Take the 2-minute tour ×
Geographic Information Systems Stack Exchange is a question and answer site for cartographers, geographers and GIS professionals. It's 100% free, no registration required.

I've been banging on this for a few hours, but since I'm relatively new to PostgreSQL and PostGIS, I can't find the solution. I'm trying to create a stored procedure (function) which will return all locations whose specified point geometry is within the specified polygon.

Here is my PostgreSQL function:

CREATE OR REPLACE FUNCTION public.spGeoPoly(polystring text) RETURNS setof locations
AS $$
BEGIN
RETURN QUERY
SELECT * FROM locations
WHERE ST_Contains(ST_GeomFromText('POLYGON((polystring))', 4326), point_geom);
END;
$$ LANGUAGE plpgsql;

I've tested this with a hard-coded polystring, which works. However, when I call the function with an input string such as:

SELECT spGeoPoly('50.4 8.2,50.3 9.3,49.9 9.5,49.7 8.8,49.9 7.8,50.4 8.2');

I get an error:

ERROR:  parse error - invalid geometry
HINT:  "polygon((" <-- parse error at position 9 within geometry

I assume my input text is not getting transformed properly into the format necessary to create the polygon, since position 9 is the start of the polygon parameter string. How can I fix the text parameter? I'm sure there's something simple, but none of the examples I've found for GeomFromText use a parameter, they all use hard-coded values...

I'm using PostgreSQL 8.4.13 and PostGIS 1.5.8.

Edit: I knew it was something simple. Unknown to me, PostgreSQL uses '||' for text concat, so the query should be:

WHERE ST_Contains(ST_GeomFromText('POLYGON((' || polystring || '))', 4326), point_geom);

That makes it work!

share|improve this question
add comment

2 Answers 2

You need the PostgreSQL geometry functions.

Specifically: <@ means Contained in or on?, thus calling: SELECT point '(1,1)' <@ circle '((0,0),2)' returns true.

share|improve this answer
    
This question asks about PostGIS' geometry type, and not PostgreSQL geometry types –  Mike T Mar 14 at 4:05
    
@MikeT Yes, but PostGIS is built on top of the PostgreSQL types. I use these built-in types and functions myself in several applications, and have found that using the built-in types is more convenient than the string parsing approach show here. I'm not familiar enough with the history of PostGIS development to say if/when/how the types defined for each become interoperable. –  brichins Mar 14 at 18:21
    
@brichins, No PostGIS types has nothing to do with the PosgreSQL types. I don't even think there is some simåle cast between them. You have to use the PostGIS types to use the PostGIS functions. –  Nicklas Avén May 18 at 6:18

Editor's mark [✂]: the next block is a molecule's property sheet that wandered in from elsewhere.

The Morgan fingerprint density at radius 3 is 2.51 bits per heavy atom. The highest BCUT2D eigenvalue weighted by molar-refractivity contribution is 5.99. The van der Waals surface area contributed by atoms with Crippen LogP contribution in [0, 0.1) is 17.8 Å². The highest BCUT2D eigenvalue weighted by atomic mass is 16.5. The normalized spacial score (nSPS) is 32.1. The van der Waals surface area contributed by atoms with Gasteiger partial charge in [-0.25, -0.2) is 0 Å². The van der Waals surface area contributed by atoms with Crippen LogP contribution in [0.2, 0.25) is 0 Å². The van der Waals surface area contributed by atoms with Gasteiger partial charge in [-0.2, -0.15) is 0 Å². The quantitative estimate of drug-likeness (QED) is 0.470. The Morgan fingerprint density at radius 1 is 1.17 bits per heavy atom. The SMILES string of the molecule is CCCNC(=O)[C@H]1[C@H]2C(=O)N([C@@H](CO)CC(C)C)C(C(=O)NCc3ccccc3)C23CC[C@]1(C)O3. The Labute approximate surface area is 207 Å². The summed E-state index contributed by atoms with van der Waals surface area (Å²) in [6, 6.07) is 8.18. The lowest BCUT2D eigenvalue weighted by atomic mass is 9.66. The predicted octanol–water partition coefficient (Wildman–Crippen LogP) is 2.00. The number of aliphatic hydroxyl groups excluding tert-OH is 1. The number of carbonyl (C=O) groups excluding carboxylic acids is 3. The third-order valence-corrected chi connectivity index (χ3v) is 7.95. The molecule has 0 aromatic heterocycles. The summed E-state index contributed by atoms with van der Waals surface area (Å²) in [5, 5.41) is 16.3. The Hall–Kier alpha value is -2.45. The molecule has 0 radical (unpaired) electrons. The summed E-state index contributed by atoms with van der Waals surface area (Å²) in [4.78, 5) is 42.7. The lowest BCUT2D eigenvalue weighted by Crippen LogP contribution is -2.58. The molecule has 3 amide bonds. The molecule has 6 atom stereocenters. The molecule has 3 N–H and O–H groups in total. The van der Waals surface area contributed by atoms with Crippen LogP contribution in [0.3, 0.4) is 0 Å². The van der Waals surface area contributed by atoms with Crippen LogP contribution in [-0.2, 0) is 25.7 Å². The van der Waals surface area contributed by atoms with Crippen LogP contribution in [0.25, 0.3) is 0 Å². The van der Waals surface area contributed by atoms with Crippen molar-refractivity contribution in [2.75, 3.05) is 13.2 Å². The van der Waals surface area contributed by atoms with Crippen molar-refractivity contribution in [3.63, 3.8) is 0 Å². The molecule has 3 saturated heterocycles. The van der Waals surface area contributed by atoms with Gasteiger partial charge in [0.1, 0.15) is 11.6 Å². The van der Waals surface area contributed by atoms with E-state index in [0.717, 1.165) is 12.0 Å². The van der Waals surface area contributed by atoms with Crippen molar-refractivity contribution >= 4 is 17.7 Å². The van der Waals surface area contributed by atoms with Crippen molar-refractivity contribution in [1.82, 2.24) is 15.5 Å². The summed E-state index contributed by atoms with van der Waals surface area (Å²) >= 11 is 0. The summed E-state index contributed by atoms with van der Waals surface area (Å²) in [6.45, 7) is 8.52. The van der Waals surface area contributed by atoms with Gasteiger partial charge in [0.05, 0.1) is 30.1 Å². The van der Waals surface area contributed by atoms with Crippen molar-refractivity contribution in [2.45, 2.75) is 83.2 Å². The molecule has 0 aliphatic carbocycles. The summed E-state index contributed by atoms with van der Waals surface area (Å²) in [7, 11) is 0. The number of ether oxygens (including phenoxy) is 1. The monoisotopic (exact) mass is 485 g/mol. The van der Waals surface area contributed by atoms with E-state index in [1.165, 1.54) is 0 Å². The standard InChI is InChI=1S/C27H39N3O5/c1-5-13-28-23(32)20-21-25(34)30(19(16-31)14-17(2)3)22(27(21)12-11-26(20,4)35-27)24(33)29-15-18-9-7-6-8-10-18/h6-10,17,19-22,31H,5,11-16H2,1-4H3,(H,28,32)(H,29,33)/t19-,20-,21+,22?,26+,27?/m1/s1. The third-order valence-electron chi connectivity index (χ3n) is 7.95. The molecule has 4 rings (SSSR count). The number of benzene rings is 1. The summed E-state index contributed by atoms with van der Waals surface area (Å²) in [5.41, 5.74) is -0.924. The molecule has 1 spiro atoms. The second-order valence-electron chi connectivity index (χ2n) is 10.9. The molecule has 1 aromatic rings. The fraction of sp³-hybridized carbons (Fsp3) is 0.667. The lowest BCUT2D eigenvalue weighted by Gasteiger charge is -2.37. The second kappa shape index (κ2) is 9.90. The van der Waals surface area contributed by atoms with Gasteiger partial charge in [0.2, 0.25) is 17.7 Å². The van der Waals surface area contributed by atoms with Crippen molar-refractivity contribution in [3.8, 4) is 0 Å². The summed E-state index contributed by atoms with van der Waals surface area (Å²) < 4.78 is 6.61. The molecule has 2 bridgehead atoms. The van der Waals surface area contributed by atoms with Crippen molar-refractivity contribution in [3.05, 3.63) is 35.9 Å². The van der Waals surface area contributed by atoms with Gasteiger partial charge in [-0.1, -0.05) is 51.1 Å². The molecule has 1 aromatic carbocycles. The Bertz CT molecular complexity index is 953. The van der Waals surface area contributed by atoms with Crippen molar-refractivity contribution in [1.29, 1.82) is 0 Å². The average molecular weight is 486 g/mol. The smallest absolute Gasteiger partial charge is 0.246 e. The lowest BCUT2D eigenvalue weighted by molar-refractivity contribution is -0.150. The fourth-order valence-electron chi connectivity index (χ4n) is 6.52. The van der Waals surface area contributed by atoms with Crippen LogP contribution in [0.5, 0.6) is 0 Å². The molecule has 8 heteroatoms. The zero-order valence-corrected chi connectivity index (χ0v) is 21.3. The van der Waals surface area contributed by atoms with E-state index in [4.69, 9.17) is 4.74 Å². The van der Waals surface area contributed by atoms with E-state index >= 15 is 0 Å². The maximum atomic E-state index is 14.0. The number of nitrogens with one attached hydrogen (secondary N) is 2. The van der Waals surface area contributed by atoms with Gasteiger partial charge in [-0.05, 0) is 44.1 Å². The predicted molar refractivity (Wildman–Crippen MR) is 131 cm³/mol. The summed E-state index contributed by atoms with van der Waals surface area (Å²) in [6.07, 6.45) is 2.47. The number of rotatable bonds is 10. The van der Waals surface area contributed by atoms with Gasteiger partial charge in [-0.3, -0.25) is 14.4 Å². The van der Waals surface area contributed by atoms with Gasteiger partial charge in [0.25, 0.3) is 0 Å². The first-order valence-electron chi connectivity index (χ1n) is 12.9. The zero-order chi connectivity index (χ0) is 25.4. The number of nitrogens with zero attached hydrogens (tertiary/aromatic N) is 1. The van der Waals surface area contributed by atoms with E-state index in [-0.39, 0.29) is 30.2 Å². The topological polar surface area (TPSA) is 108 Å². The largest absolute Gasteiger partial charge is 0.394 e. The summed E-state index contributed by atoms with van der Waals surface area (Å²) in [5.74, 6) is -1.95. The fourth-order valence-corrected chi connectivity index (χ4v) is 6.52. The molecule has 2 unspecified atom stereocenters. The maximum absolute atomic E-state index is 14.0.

@NicklasAvén As I said, I don't really know whether the types are related (apparently not). I am still curious whether the native geometry operators work with PostGIS though - the list of PostGIS operators appears to define complementary operators without overloading existing ones. I do not have an existing PostGIS installation to experiment with, but would be curious to know whether the native operators do in fact work on PostGIS types, regardless of whether the types are related. –  brichins May 20 at 17:20
    
@brichins no the postgresql operators will not work on postgis type but as you say PostGIS has it's own that in many cases mean the same. But not alwayas. The last operator in your link also change meaning between PostGIS 1.4 and 1.5 if I recall right to mean only bbox comparasion. –  Nicklas Avén May 20 at 18:35
show 1 more comment

Let's start off with what a regular query should look like:

SELECT *
FROM locations
WHERE
  ST_Within(point_geom,
            ST_GeomFromText(
              'POLYGON((50.4 8.2,50.3 9.3,49.9 9.5,49.7 8.8,49.9 7.8,50.4 8.2))',
              4326));

If you want to make a purpose-made function to do a similar task:

CREATE OR REPLACE FUNCTION spGeoPoly(polystring text) RETURNS setof points
AS $$BEGIN
RETURN QUERY
  SELECT *
  FROM locations
  WHERE
    ST_Within(point_geom, ST_GeomFromText('POLYGON((' || polystring || '))', 4326));
END;$$ LANGUAGE plpgsql;

The correction to your attempt was to correctly concatenate polystring to build the WKT required to make a geometry.

And to use it to return all columns of location, it needs to be in the FROM part:

SELECT *
FROM spGeoPoly('50.4 8.2,50.3 9.3,49.9 9.5,49.7 8.8,49.9 7.8,50.4 8.2');

Or to get only one of the columns of locations (e.g. name):

SELECT (spGeoPoly('50.4 8.2,50.3 9.3,49.9 9.5,49.7 8.8,49.9 7.8,50.4 8.2')).name;
share|improve this answer
add comment

Your Answer

 
discard

By posting your answer, you agree to the privacy policy and terms of service.

Not the answer you're looking for? Browse other questions tagged or ask your own question.